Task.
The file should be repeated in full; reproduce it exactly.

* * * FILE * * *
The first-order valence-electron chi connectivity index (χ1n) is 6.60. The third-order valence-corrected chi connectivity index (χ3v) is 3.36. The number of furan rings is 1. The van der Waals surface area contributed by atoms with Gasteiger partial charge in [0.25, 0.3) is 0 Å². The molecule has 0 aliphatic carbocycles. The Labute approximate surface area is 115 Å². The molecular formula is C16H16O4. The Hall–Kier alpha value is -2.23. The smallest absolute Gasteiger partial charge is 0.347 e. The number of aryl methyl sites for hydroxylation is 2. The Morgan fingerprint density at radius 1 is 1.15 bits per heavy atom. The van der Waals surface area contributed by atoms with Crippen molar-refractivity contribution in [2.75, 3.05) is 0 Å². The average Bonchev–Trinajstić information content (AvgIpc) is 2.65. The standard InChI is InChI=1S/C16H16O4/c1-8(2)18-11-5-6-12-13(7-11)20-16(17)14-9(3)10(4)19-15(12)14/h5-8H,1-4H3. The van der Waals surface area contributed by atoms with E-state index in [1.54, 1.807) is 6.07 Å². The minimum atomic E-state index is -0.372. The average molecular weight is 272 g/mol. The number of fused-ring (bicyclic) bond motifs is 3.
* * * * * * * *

The first-order valence-electron chi connectivity index (χ1n) is 6.60. The third-order valence-corrected chi connectivity index (χ3v) is 3.36. The number of furan rings is 1. The van der Waals surface area contributed by atoms with Gasteiger partial charge in [0.25, 0.3) is 0 Å². The molecule has 0 aliphatic carbocycles. The Labute approximate surface area is 115 Å². The molecular formula is C16H16O4. The Hall–Kier alpha value is -2.23. The smallest absolute Gasteiger partial charge is 0.347 e. The number of aryl methyl sites for hydroxylation is 2. The Morgan fingerprint density at radius 1 is 1.15 bits per heavy atom. The van der Waals surface area contributed by atoms with Crippen molar-refractivity contribution in [2.75, 3.05) is 0 Å². The average Bonchev–Trinajstić information content (AvgIpc) is 2.65. The standard InChI is InChI=1S/C16H16O4/c1-8(2)18-11-5-6-12-13(7-11)20-16(17)14-9(3)10(4)19-15(12)14/h5-8H,1-4H3. The van der Waals surface area contributed by atoms with E-state index in [1.54, 1.807) is 6.07 Å². The minimum atomic E-state index is -0.372. The average molecular weight is 272 g/mol. The number of fused-ring (bicyclic) bond motifs is 3.